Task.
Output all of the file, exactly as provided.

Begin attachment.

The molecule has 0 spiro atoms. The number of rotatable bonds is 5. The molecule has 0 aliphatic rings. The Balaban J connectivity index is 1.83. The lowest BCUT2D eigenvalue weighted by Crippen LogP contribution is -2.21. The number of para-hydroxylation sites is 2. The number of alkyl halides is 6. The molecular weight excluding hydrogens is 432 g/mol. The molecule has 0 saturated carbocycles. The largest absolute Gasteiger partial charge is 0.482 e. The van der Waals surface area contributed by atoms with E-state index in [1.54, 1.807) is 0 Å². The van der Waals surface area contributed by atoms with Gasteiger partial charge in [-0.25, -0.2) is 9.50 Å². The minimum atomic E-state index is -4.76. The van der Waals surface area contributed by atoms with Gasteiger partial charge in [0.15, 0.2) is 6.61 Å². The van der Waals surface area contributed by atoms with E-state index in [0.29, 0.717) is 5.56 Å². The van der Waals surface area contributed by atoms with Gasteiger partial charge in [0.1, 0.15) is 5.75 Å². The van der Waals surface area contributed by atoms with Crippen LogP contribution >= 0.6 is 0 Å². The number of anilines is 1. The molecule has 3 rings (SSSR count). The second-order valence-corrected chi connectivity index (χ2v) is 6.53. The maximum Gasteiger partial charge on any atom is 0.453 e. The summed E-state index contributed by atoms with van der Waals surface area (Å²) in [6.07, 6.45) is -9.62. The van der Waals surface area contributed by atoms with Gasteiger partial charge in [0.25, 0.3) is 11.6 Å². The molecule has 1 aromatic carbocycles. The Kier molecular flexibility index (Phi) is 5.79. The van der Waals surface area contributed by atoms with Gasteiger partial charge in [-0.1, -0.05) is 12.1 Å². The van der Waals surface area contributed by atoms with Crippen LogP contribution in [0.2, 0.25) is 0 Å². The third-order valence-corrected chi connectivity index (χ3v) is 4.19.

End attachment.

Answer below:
The molecule has 0 spiro atoms. The number of rotatable bonds is 5. The molecule has 0 aliphatic rings. The Balaban J connectivity index is 1.83. The lowest BCUT2D eigenvalue weighted by Crippen LogP contribution is -2.21. The number of para-hydroxylation sites is 2. The number of alkyl halides is 6. The molecular weight excluding hydrogens is 432 g/mol. The molecule has 0 saturated carbocycles. The largest absolute Gasteiger partial charge is 0.482 e. The van der Waals surface area contributed by atoms with E-state index in [1.54, 1.807) is 0 Å². The van der Waals surface area contributed by atoms with Gasteiger partial charge in [-0.25, -0.2) is 9.50 Å². The minimum atomic E-state index is -4.76. The van der Waals surface area contributed by atoms with Gasteiger partial charge in [0.15, 0.2) is 6.61 Å². The van der Waals surface area contributed by atoms with E-state index in [0.29, 0.717) is 5.56 Å². The van der Waals surface area contributed by atoms with Gasteiger partial charge in [0.1, 0.15) is 5.75 Å². The van der Waals surface area contributed by atoms with Crippen LogP contribution >= 0.6 is 0 Å². The number of anilines is 1. The molecule has 3 rings (SSSR count). The second-order valence-corrected chi connectivity index (χ2v) is 6.53. The maximum Gasteiger partial charge on any atom is 0.453 e. The summed E-state index contributed by atoms with van der Waals surface area (Å²) in [6.07, 6.45) is -9.62. The van der Waals surface area contributed by atoms with Gasteiger partial charge in [0.25, 0.3) is 11.6 Å². The molecule has 1 aromatic carbocycles. The Kier molecular flexibility index (Phi) is 5.79. The van der Waals surface area contributed by atoms with Gasteiger partial charge in [-0.1, -0.05) is 12.1 Å². The van der Waals surface area contributed by atoms with Crippen LogP contribution in [0.2, 0.25) is 0 Å². The third-order valence-corrected chi connectivity index (χ3v) is 4.19.